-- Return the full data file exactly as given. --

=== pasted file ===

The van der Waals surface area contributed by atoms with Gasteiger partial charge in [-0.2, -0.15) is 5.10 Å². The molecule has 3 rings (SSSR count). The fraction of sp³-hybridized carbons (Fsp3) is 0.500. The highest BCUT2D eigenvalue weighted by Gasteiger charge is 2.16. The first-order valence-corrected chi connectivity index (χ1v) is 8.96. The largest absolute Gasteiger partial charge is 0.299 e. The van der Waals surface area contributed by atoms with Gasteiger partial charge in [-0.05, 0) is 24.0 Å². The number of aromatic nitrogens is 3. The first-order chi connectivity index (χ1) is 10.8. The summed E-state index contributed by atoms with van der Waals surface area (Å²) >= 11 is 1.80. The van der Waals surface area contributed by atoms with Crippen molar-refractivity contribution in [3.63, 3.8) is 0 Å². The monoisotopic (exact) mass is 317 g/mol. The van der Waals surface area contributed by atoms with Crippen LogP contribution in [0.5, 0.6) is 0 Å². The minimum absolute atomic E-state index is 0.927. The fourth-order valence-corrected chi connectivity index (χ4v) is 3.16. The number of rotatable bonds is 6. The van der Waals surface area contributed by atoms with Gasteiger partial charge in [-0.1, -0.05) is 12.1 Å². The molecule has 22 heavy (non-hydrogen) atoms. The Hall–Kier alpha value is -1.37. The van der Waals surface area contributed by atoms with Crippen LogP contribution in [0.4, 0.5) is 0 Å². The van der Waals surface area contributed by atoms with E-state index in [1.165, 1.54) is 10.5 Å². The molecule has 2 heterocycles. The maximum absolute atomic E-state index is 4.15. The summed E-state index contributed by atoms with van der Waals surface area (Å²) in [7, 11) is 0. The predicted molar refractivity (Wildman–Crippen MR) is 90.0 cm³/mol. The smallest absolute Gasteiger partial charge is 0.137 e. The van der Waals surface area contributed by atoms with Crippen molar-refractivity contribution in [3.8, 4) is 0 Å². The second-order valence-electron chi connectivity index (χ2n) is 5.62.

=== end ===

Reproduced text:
The van der Waals surface area contributed by atoms with Gasteiger partial charge in [-0.2, -0.15) is 5.10 Å². The molecule has 3 rings (SSSR count). The fraction of sp³-hybridized carbons (Fsp3) is 0.500. The highest BCUT2D eigenvalue weighted by Gasteiger charge is 2.16. The first-order valence-corrected chi connectivity index (χ1v) is 8.96. The largest absolute Gasteiger partial charge is 0.299 e. The van der Waals surface area contributed by atoms with Gasteiger partial charge in [-0.05, 0) is 24.0 Å². The number of aromatic nitrogens is 3. The first-order chi connectivity index (χ1) is 10.8. The summed E-state index contributed by atoms with van der Waals surface area (Å²) >= 11 is 1.80. The van der Waals surface area contributed by atoms with Crippen molar-refractivity contribution in [3.63, 3.8) is 0 Å². The monoisotopic (exact) mass is 317 g/mol. The van der Waals surface area contributed by atoms with Crippen LogP contribution in [0.5, 0.6) is 0 Å². The minimum absolute atomic E-state index is 0.927. The fourth-order valence-corrected chi connectivity index (χ4v) is 3.16. The number of rotatable bonds is 6. The van der Waals surface area contributed by atoms with Gasteiger partial charge in [-0.1, -0.05) is 12.1 Å². The molecule has 22 heavy (non-hydrogen) atoms. The Hall–Kier alpha value is -1.37. The van der Waals surface area contributed by atoms with Crippen LogP contribution in [0.4, 0.5) is 0 Å². The van der Waals surface area contributed by atoms with E-state index in [1.165, 1.54) is 10.5 Å². The molecule has 2 heterocycles. The maximum absolute atomic E-state index is 4.15. The summed E-state index contributed by atoms with van der Waals surface area (Å²) in [7, 11) is 0. The predicted molar refractivity (Wildman–Crippen MR) is 90.0 cm³/mol. The smallest absolute Gasteiger partial charge is 0.137 e. The van der Waals surface area contributed by atoms with Crippen molar-refractivity contribution in [3.8, 4) is 0 Å². The second-order valence-electron chi connectivity index (χ2n) is 5.62.